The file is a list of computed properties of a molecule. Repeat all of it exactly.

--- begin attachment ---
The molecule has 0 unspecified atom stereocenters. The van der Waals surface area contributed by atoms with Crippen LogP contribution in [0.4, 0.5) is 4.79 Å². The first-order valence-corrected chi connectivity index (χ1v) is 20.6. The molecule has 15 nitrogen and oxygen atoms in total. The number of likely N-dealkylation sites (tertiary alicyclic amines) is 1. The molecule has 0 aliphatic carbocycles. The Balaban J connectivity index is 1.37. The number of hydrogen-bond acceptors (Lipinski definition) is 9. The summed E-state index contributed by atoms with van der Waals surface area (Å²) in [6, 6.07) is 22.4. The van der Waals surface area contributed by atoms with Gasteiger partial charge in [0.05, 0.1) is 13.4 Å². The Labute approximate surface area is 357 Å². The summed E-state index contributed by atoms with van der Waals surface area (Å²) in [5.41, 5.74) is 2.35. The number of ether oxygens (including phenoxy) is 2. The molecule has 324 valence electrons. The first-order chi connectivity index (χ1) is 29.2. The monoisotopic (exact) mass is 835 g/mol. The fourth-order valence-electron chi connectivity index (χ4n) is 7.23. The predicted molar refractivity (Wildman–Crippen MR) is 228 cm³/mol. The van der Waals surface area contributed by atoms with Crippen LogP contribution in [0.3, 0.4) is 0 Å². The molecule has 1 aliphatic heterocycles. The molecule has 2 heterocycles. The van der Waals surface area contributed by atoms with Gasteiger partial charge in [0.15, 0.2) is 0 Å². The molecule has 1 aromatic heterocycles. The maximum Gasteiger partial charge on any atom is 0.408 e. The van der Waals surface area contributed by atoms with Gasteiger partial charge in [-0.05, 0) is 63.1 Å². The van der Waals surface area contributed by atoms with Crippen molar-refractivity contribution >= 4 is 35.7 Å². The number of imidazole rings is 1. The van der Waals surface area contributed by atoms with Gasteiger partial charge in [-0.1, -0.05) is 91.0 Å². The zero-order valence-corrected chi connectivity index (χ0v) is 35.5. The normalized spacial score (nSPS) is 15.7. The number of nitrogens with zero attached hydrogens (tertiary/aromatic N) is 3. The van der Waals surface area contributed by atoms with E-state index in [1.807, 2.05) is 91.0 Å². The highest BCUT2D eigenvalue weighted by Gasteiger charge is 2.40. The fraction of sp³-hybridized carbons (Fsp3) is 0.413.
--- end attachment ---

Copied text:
The molecule has 0 unspecified atom stereocenters. The van der Waals surface area contributed by atoms with Crippen LogP contribution in [0.4, 0.5) is 4.79 Å². The first-order valence-corrected chi connectivity index (χ1v) is 20.6. The molecule has 15 nitrogen and oxygen atoms in total. The number of likely N-dealkylation sites (tertiary alicyclic amines) is 1. The molecule has 0 aliphatic carbocycles. The Balaban J connectivity index is 1.37. The number of hydrogen-bond acceptors (Lipinski definition) is 9. The summed E-state index contributed by atoms with van der Waals surface area (Å²) in [6, 6.07) is 22.4. The van der Waals surface area contributed by atoms with Gasteiger partial charge in [0.05, 0.1) is 13.4 Å². The Labute approximate surface area is 357 Å². The summed E-state index contributed by atoms with van der Waals surface area (Å²) in [5.41, 5.74) is 2.35. The number of ether oxygens (including phenoxy) is 2. The molecule has 324 valence electrons. The first-order chi connectivity index (χ1) is 29.2. The monoisotopic (exact) mass is 835 g/mol. The fourth-order valence-electron chi connectivity index (χ4n) is 7.23. The predicted molar refractivity (Wildman–Crippen MR) is 228 cm³/mol. The van der Waals surface area contributed by atoms with Crippen LogP contribution in [0.3, 0.4) is 0 Å². The molecule has 1 aliphatic heterocycles. The molecule has 2 heterocycles. The van der Waals surface area contributed by atoms with Gasteiger partial charge in [0.15, 0.2) is 0 Å². The molecule has 1 aromatic heterocycles. The maximum Gasteiger partial charge on any atom is 0.408 e. The van der Waals surface area contributed by atoms with Gasteiger partial charge in [-0.05, 0) is 63.1 Å². The van der Waals surface area contributed by atoms with Crippen molar-refractivity contribution >= 4 is 35.7 Å². The number of imidazole rings is 1. The van der Waals surface area contributed by atoms with Gasteiger partial charge in [-0.1, -0.05) is 91.0 Å². The zero-order valence-corrected chi connectivity index (χ0v) is 35.5. The normalized spacial score (nSPS) is 15.7. The number of nitrogens with zero attached hydrogens (tertiary/aromatic N) is 3. The van der Waals surface area contributed by atoms with E-state index in [1.807, 2.05) is 91.0 Å². The highest BCUT2D eigenvalue weighted by Gasteiger charge is 2.40. The fraction of sp³-hybridized carbons (Fsp3) is 0.413.